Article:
15. 15. In January 2016, we launched our patient portal and its app. Some parts of the medical records can be seen by patients on their devices. This is going to be changing based on the feedback we’ll be getting from patients and staff. We have also launched another app for external physicians sending patients to the clinic, so that they can follow up on the procedure and have updated information about their patients’ pathway at all times. Last but not least, we have our medical team app, Conecto, where we share protocols, scientific papers; it is like a Facebook for the specialist to share knowledge. Q3. You are not a geek ;-), but can you tell us which apps you use most personally and professionally ? For work, I use our medical knowledge platform (Conecto) and the apps from the top scientific journals in fertility. Personally, my favorites apps are the social media ones (Instagram, Twitter, Facebook, Linkedin, Pinterest, Spotify) and I use them on my iPhone. Q4. Do you use social media professionally ? Do some of your patients find you thanks to social media ? It’s 50-50, professional and personal. On Twitter, I share info about fertility issues, but also about running or swimming. On Facebook, I am more private, only for family and friends. Some patients find me on Twitter and ask me questions. When this happens, I try to help them, but it is not my main goal for being on social media. I think doctors should be out on social media to give trustworthy information about medical conditions. It is an educational responsibility. Without us, the information won't be validated or as relevant. Anyone can Google to learn about a medical problem, a chronic disease or an infertility treatment, but patients appreciate it when we doctors take the time to send correct messages to the general population, and social media gives us the easiest and cheapest way of working on this. Q5. You came to Doctors 2.0 & You a few years ago. What made you want to attend the first time ? When Steve Jobs died on 2011, I even didn’t know exactly who he was. Can you believe it? My cell phone at that time had no internet connection. I only used it for messages, talking and taking photos. Then my husband thought it was time for me to have an iPhone, and my life changed. I started to learn about social media, and I discovered Twitter. At first I only read tweets and followed some profiles. Then I thought that maybe doctors were also on twitter and I found some who were very active. So I started to follow them, and I learned about this congress and I experienced for the first time in 2012 at Doctors 2.0 & You how great it is to meet someone in person that you have met before on Twitter. It was amazing. Q6. And at Doctors 2.0 & You, you got the idea of doing an app for your fertility patients, correct ? Why/how did this idea come to you ? When I attended Doctors 2.0 in 2012, I learnt a lot of experience from colleagues and patients working together on diabetes, chronic diseases, pediatric conditions. I started to think that developing an app to share medical instructions, information, records with the patients during their fertility treatment would help us in our daily work. We would be able to engage with the patient’s personal situation.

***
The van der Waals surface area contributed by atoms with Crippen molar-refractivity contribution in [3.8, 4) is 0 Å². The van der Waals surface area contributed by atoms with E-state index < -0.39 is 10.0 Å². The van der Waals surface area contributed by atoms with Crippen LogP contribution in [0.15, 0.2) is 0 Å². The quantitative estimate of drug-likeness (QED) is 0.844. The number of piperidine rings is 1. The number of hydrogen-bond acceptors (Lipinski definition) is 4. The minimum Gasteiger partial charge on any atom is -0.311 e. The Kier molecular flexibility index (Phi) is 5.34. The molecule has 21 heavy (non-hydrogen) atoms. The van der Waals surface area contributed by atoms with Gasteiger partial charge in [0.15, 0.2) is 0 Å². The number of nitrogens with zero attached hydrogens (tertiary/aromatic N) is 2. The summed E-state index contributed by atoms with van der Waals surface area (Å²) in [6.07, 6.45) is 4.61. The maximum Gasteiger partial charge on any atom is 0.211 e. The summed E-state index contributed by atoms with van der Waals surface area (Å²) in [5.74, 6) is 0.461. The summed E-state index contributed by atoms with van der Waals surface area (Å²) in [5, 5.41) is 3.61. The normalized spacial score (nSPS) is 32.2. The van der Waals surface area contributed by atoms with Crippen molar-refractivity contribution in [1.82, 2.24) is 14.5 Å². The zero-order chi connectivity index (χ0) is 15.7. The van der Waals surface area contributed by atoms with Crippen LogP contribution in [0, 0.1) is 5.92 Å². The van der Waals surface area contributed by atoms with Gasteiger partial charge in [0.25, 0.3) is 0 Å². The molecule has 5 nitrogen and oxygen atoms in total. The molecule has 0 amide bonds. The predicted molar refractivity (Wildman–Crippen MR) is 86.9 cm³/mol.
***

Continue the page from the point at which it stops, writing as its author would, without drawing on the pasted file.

16. 16. Our organization had been thinking about this for some time. Our core mission is to lead reproductive medicine, and innovation through digital health is part of leading medicine nowadays. We want to be part of this history and lead reproductive medicine 2.0. Q7. You are looking forward to returning to the 6th edition in May, 2016. Please give us a teaser about what you might discuss in Paris, during your talk. We will discuss about how the new patient-doctor relationship should be managed. New platforms are coming, but doctors do not have enough training yet for this kind of new relation. **** Meet Dr Anabel Salazar at the 6th Edition of Doctors 2.0 & You, May 26-27, 2016 in Paris, France, at the lovely Cité Universitaire, the only university campus in Paris proper. Register on Doctors 2.0 & You.